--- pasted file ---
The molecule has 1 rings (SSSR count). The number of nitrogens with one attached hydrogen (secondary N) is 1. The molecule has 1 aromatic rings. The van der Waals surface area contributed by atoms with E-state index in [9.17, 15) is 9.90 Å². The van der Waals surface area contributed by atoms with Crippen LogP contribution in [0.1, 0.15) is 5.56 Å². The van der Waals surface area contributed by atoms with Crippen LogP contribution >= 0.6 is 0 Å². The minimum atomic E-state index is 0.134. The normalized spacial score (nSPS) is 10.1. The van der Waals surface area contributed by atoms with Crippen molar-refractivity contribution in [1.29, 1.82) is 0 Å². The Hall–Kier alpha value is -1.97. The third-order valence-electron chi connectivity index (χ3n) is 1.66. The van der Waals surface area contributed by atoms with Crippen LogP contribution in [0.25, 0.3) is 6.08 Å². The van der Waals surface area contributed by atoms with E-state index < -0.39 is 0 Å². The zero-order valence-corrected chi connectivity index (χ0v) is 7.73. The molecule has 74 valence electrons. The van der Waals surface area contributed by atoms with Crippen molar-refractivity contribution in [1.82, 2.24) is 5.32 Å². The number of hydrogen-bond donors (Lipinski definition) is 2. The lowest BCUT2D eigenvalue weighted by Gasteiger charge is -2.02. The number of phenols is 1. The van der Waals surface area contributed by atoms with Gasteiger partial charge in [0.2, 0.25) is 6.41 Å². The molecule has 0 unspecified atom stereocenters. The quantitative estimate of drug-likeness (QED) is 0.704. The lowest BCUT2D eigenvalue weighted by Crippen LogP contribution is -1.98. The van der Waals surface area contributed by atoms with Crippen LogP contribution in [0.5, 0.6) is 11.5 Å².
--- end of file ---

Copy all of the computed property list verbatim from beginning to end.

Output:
The molecule has 1 rings (SSSR count). The number of nitrogens with one attached hydrogen (secondary N) is 1. The molecule has 1 aromatic rings. The van der Waals surface area contributed by atoms with E-state index in [9.17, 15) is 9.90 Å². The van der Waals surface area contributed by atoms with Crippen LogP contribution in [0.1, 0.15) is 5.56 Å². The van der Waals surface area contributed by atoms with Crippen LogP contribution >= 0.6 is 0 Å². The minimum atomic E-state index is 0.134. The normalized spacial score (nSPS) is 10.1. The van der Waals surface area contributed by atoms with Crippen molar-refractivity contribution in [1.29, 1.82) is 0 Å². The Hall–Kier alpha value is -1.97. The third-order valence-electron chi connectivity index (χ3n) is 1.66. The van der Waals surface area contributed by atoms with Crippen LogP contribution in [0.25, 0.3) is 6.08 Å². The van der Waals surface area contributed by atoms with E-state index < -0.39 is 0 Å². The zero-order valence-corrected chi connectivity index (χ0v) is 7.73. The molecule has 74 valence electrons. The van der Waals surface area contributed by atoms with Crippen molar-refractivity contribution in [1.82, 2.24) is 5.32 Å². The number of hydrogen-bond donors (Lipinski definition) is 2. The lowest BCUT2D eigenvalue weighted by Gasteiger charge is -2.02. The number of phenols is 1. The van der Waals surface area contributed by atoms with Gasteiger partial charge in [0.2, 0.25) is 6.41 Å². The molecule has 0 unspecified atom stereocenters. The quantitative estimate of drug-likeness (QED) is 0.704. The lowest BCUT2D eigenvalue weighted by Crippen LogP contribution is -1.98. The van der Waals surface area contributed by atoms with Crippen LogP contribution in [0.5, 0.6) is 11.5 Å².